44 Percent of Russian Economy is “Off the Books” –Experts

Money.  Source: vologda.ruOn April 16th, Russia’s National Strategy Institute, an independent think-tank, held an expert seminar entitled “The shadow sector of Russia’s economy, and pathways to minimize it.”

Nikita Krichevsky, an economist that moderated the seminar, underscored the significance of the problem, commenting that shadow –or “off the books”—incomes account for 44 percent of all income in the country. Thus, some 6.5 trillion rubles ($278.8 billion or €174.9 billion) go undocumented each year, meaning that almost 850 billion rubles ($36.5 billion or €22.9 billion) never make it into the national budget. According to Krichevsky, the inability to collect these tax revenues contributes to Russia’s low pensions and low wages for government workers. He went on to name five reasons for the shadow economy, the principal of which is corruption.

Yevgeny Gontmakher, the director of the Center for Social Studies at the Institute of Economics of the Russian Academy of Sciences, agreed with that assertion, adding that the problem has a political character. In his opinion, the system of taxation must be reformed to keep revenues at the municipal level. He suggested that income and property tax remain decentralized, and added that battling corruption would break the “aqueous armistice” currently drawn up between the authorities and the criminal element.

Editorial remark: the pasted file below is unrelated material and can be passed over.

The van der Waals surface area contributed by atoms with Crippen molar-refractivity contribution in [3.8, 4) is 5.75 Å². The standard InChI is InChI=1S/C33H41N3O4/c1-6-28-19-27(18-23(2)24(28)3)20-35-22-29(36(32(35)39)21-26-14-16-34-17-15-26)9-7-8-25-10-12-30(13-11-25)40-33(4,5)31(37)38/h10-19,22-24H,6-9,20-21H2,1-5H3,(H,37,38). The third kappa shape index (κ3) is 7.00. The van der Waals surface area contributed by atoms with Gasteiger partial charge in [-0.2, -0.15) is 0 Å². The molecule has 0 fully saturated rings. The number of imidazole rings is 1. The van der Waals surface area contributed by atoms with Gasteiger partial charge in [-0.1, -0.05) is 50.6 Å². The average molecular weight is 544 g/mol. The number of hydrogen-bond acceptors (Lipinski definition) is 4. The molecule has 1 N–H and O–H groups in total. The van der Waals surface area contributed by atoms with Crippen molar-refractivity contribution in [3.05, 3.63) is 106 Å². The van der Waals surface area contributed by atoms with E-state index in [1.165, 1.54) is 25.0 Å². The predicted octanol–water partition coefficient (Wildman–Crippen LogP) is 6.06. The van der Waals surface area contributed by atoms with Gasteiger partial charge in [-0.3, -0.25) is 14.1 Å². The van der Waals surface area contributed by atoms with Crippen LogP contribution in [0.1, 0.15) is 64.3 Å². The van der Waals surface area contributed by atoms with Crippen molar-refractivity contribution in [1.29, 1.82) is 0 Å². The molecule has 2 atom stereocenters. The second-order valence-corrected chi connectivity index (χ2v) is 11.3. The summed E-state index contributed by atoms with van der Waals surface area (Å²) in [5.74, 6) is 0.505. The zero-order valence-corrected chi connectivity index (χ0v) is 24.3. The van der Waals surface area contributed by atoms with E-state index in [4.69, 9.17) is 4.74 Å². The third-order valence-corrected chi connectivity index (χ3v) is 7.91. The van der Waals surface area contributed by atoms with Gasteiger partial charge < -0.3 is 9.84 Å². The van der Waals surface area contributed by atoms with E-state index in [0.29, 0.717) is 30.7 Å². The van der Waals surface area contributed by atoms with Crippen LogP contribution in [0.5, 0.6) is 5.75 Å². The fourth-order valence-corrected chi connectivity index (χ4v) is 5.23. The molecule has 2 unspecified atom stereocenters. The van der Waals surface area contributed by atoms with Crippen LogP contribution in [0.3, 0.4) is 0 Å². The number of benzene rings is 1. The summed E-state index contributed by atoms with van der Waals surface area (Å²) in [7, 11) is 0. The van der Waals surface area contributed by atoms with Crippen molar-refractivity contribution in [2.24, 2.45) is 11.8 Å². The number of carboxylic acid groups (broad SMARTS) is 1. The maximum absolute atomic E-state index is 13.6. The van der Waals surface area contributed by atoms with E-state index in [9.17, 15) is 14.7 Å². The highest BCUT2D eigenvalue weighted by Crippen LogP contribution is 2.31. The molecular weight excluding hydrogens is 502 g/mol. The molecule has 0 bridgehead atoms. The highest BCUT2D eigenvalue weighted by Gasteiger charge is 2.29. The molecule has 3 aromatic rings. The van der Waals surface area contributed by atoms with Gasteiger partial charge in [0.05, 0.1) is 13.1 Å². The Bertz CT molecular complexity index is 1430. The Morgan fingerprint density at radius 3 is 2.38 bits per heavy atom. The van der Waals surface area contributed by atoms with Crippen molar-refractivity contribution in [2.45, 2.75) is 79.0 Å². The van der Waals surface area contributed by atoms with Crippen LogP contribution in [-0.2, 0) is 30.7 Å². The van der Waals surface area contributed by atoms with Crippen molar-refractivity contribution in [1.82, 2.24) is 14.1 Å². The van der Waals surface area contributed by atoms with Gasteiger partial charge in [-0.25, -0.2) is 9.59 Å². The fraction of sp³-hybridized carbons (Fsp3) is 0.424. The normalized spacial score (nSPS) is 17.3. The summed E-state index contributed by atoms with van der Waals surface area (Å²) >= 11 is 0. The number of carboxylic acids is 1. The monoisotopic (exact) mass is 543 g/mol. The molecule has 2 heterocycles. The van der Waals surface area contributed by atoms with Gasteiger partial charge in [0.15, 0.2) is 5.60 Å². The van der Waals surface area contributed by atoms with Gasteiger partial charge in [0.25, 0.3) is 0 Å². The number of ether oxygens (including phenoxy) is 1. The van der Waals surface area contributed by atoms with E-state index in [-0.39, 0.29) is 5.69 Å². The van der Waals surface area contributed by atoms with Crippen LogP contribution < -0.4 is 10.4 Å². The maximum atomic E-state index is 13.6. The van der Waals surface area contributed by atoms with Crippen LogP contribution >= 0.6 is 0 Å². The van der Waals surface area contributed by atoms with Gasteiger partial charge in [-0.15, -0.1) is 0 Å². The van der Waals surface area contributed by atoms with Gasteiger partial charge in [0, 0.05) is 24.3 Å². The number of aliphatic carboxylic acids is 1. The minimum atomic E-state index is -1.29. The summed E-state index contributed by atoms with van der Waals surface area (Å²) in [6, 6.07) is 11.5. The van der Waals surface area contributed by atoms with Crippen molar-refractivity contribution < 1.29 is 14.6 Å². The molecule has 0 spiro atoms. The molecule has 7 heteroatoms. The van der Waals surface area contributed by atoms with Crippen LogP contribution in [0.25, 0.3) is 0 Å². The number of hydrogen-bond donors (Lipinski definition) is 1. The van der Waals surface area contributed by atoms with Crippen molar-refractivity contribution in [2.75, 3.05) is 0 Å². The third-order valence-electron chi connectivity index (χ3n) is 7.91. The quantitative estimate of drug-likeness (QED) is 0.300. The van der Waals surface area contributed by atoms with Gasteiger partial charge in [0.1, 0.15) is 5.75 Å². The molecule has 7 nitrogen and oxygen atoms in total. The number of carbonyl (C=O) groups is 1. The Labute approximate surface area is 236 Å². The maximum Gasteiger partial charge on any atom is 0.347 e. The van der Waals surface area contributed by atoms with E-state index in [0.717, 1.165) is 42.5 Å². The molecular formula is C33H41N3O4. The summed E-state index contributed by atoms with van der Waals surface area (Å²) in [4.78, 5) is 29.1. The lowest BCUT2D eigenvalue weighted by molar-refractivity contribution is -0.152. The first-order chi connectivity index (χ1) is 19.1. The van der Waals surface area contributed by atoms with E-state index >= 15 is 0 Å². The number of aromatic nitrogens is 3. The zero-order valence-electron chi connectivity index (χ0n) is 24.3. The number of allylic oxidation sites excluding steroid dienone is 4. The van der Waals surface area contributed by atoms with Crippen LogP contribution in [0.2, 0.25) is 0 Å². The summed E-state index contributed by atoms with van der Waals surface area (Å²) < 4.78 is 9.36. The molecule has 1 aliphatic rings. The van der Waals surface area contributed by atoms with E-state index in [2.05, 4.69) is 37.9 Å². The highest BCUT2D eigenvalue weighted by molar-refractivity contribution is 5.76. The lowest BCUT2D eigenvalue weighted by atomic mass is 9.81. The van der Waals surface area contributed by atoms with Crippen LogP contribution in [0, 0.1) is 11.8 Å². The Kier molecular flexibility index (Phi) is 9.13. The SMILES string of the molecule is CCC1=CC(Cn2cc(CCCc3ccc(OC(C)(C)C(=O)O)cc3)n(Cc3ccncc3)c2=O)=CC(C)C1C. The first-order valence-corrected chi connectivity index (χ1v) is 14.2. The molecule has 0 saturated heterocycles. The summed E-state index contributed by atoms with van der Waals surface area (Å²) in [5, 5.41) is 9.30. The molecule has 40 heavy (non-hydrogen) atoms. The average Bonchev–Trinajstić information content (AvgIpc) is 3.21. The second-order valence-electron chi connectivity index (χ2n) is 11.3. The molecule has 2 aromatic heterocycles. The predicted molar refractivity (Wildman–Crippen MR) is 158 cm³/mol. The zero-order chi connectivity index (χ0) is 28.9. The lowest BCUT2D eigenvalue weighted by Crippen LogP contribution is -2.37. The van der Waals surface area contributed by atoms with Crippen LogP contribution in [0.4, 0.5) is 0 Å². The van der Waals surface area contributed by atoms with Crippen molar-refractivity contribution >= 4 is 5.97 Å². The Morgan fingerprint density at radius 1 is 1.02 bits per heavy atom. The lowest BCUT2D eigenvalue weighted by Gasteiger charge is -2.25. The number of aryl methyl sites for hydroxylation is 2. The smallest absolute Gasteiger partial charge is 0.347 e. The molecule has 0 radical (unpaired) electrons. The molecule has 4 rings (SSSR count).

Vladislav Inozemtsev, a well-known economist from the Center for Post-Industrial Studies, commented that Russia is far from the only place with a significant shadow economy. In the US, it represents some 10-11 percent, in Europe, 7 percent, and in Latin American countries, undocumented income reaches 50 percent. Inozemtsev believes that the government is currently in a successful position, since the public and the authorities are content with the situation, and since similar conditions of corruption can exist for decades.

Economist Mikhail Delyagin, a former aide to President Boris Yeltsin, suggested that Russia’s judicial system must be changed if battling corruption was actually a priority. In his words, this could be done very simply by firing all the judges and replacing them with fresh blood.

During the seminar’s concluding remarks, Nikita Krichevsky reviewed the findings: “All the experts invited to the seminar, in general displayed an enviable unanimity, discovering a link between corruption and a shadow economy.” He added that the experts had jointly agreed that solving the problem required political steps, and must be taken on by the new elites.